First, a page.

OLYMPICS-Londoners looking to make money out of homes
LONDON Feb 7 (Reuters) - Harriet Howse is one of many Londoners looking to make a profit out of their property during this summer's Olympics, leaving the city and their homes to strangers to avoid the anticipated mayhem of an overcrowded capital.
One property website's survey says an estimated one-in-three Londoners are considering packing their bags and moving in with family and friends or heading abroad when 11 million sports fans, media and corporate clients descend on the capital for the world's biggest sporting extravaganza.
You don't have to hate sport either to be thinking about moving out.
Behind her blue door in northeast London, Howse, a fan of tennis who keeps herself fit, is planning to move out of her four-bedroomed terraced house and stay with her family. A housemate will be travelling to Japan.
"The cost of the tickets was so high that we couldn't afford to put a bid in for any of them ... and I think the mayhem and chaos caused by the Olympics would be a good reason to get out of London," Howse told Reuters.
"I'm pro-Olympics but I think the crowds are going to be crazy."
Her minimalist house, with its neutral colours alleviated by orange sofas and large paintings, is expected to fetch up to 2,000 pounds ($3,200) per week, four times the rent the 26-year-old university international officer could normally expect.
Other London homeowners are looking to ask for six times the usual rate.
A survey by property website FindaProperty.com last year estimated the total Olympics rental market for flats, apartments or houses could be worth 314 million pounds, based on one-in-three homeowners considering letting out some or all of their properties.
Estate agents say the number of short-let clients on their books has risen sharply.
Even high-end service specialists such as onefinestay.com, which handles properties typically worth 1.5 million pounds, is receiving between 100-150 calls a week from people looking to rent out their property during the Games.
"We're expecting it to be by far the busiest time we'll ever have had," said Greg Marsh, co-founder of the site.
"People are going to be taking off for the period of the Games in order that they can earn a bit of extra income while they are away."
WEST IS BEST FOR AMERICANS
Renting can prove attractive for visitors because it offers more flexibility while prices are likely to be cheaper than London's notoriously expensive hotels.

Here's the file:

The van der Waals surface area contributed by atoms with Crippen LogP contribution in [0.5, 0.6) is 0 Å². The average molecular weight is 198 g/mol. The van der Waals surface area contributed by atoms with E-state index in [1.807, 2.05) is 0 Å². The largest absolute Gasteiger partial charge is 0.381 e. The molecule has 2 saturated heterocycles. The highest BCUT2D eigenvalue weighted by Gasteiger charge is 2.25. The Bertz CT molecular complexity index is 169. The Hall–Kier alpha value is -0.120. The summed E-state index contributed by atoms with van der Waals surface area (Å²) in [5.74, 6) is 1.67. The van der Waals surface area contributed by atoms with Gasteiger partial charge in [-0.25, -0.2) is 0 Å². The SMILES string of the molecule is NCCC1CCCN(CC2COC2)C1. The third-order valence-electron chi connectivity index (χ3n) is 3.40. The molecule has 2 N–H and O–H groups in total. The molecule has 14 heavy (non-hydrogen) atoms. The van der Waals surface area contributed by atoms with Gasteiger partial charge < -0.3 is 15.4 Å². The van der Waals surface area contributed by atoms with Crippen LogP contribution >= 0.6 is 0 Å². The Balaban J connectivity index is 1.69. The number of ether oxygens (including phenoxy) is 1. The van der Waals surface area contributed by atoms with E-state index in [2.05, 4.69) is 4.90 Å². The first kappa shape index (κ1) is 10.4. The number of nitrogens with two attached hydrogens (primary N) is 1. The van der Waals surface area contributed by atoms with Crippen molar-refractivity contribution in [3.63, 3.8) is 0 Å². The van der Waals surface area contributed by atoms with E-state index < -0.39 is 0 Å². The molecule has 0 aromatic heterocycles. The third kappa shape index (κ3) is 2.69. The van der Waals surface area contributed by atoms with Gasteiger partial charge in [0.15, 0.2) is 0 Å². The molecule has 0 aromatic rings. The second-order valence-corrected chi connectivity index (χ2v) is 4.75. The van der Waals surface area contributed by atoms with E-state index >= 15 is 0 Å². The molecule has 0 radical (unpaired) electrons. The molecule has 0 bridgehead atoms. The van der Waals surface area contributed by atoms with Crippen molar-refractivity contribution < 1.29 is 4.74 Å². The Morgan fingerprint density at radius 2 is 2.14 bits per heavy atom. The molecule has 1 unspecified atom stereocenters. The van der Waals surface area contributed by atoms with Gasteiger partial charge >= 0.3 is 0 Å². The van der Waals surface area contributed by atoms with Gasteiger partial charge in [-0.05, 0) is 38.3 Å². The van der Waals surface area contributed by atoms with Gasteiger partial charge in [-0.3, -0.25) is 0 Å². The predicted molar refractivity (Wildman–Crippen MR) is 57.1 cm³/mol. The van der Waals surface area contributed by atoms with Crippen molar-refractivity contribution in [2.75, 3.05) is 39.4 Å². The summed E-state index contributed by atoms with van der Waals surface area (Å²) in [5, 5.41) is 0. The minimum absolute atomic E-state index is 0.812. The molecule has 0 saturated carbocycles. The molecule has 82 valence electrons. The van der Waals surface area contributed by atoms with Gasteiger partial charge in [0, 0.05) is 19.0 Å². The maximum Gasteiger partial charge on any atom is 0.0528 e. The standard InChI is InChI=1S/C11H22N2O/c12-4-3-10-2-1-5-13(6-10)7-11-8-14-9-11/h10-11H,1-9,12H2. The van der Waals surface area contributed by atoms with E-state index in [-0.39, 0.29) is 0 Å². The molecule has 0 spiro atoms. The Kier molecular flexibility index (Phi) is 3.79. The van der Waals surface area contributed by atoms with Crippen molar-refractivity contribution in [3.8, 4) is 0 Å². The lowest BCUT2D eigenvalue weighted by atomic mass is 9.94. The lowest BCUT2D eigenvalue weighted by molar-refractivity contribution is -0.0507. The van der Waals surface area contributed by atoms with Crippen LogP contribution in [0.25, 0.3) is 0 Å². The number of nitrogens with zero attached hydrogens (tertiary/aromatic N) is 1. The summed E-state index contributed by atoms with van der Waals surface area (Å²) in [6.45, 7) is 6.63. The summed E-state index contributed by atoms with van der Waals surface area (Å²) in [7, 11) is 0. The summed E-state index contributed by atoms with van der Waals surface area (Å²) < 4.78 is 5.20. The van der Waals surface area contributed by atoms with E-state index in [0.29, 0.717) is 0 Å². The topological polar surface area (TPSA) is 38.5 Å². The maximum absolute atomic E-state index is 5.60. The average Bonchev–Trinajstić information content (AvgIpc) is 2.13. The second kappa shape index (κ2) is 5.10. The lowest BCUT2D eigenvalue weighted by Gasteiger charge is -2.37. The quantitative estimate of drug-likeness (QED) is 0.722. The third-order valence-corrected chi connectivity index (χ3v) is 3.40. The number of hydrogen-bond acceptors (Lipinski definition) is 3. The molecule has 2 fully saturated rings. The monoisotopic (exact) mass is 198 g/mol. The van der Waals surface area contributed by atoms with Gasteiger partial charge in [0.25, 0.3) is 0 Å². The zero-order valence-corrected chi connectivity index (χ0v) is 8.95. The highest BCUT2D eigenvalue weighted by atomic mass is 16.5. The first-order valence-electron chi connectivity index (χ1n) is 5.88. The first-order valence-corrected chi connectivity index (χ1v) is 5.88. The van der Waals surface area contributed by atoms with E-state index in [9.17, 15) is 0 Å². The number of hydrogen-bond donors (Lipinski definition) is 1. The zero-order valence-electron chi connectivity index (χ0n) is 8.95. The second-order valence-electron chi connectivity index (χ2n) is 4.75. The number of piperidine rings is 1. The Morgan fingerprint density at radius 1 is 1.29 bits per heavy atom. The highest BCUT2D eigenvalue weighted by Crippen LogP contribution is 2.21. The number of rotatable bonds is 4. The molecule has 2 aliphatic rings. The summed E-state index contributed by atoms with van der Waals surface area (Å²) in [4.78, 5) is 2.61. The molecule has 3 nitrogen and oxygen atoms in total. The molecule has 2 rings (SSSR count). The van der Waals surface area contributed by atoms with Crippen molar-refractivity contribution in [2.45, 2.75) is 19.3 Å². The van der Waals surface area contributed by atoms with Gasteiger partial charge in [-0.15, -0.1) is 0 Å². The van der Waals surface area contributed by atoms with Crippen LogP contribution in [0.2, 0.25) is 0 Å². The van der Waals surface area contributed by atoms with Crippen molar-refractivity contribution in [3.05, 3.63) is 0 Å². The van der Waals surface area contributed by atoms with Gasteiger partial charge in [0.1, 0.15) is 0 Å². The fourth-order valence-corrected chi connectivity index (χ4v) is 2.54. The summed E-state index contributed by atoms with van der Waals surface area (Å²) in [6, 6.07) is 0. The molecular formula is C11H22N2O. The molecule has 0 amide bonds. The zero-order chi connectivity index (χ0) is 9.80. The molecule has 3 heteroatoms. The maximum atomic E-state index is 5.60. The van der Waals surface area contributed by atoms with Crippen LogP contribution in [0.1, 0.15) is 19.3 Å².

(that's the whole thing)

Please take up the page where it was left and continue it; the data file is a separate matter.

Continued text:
"You could have a bowl of cornflakes for breakfast and you don't have all the associated costs of living in a hotel," said Sarah Tonkinson, lettings director at estate agents Foxtons.
Block booking has reduced the number of available hotel rooms, with the danger that it will push up prices, though London Olympic organisers (LOCOG) recently released more than 120,000 unwanted hotel room nights for resale.
Some hotels are reportedly holding customers on long waiting lists before releasing prices, but some tour operators have said the industry's expected visitor numbers are hugely inflated.
The trick for both hoteliers and homeowners is getting the timing right when looking to charge a premium.
"It's better to take something at the lower price earlier and know you have definitely got something secure rather than run the risk and try to achieve a higher price later on," said Darren Rebeiro, head of Olympic services at Keatons estate agents.
Prices advertised before the Sydney 2000 Olympics were seven times the market rate.
"I think it is unlikely anyone achieved that," he said.
Renting is proving popular with foreign media, security firms, embassies and athletics federations, some of whom will look to book 200 rooms at a time. Others who are renting are corporates, especially from the U.S, Asia and Russia.
Demand has focused on historic Greenwich, with its maritime history and open spaces as well as its proximity to the equestrian events and other Olympic riverside venues.
One seven-bedroom property is on the market for 24,000 pounds per week.
Other popular areas, especially among Americans, include west London, with its upmarket shops, museums and luxury properties.
Wills Thomson, 48, is renting out a room in his two-bedroom flat in Chelsea to a father and son who booked last year on Crashpadder.com.
The archivist said it was an opportunity to meet "charming people from all walks of life from around the world" as well as earn a little pocket money.
"It's like staying with a friend of a friend, though they are paying for that privilege," he said.
Stephen Rapoport, founder of Crashpadder, said he expected to double the site's 2,100 hosts by Games time, while bookings were up by 245 percent compared with the same period last year.
People living in Stratford, gateway to the Olympic Park, are also looking to cash in.
But estate agents in the formerly run-down part of east London, once home to noxious industries and slaughterhouses, are warning locals they may not be sitting on gold mines.
They urged caution against the expectation among some that "Mr and Mrs American" would be prepared to pay bloated rents for their properties.
Residents are likely to lose out to developers and buy-to-let property tycoons who moved in after London was chosen to host the Olympics, investing in new modern luxury apartments, which are proving more desirable.
"It's going to be the investors that earn the money," said Daniel Barbanel, sales and marketing director at local independent residential property agents Outlook.
"Because ultimately, the local people -- with respect to them -- their houses and flats aren't particularly well decorated."
($1 = 0.6321 British pounds) (Additional reporting by Drazen Jorgic)
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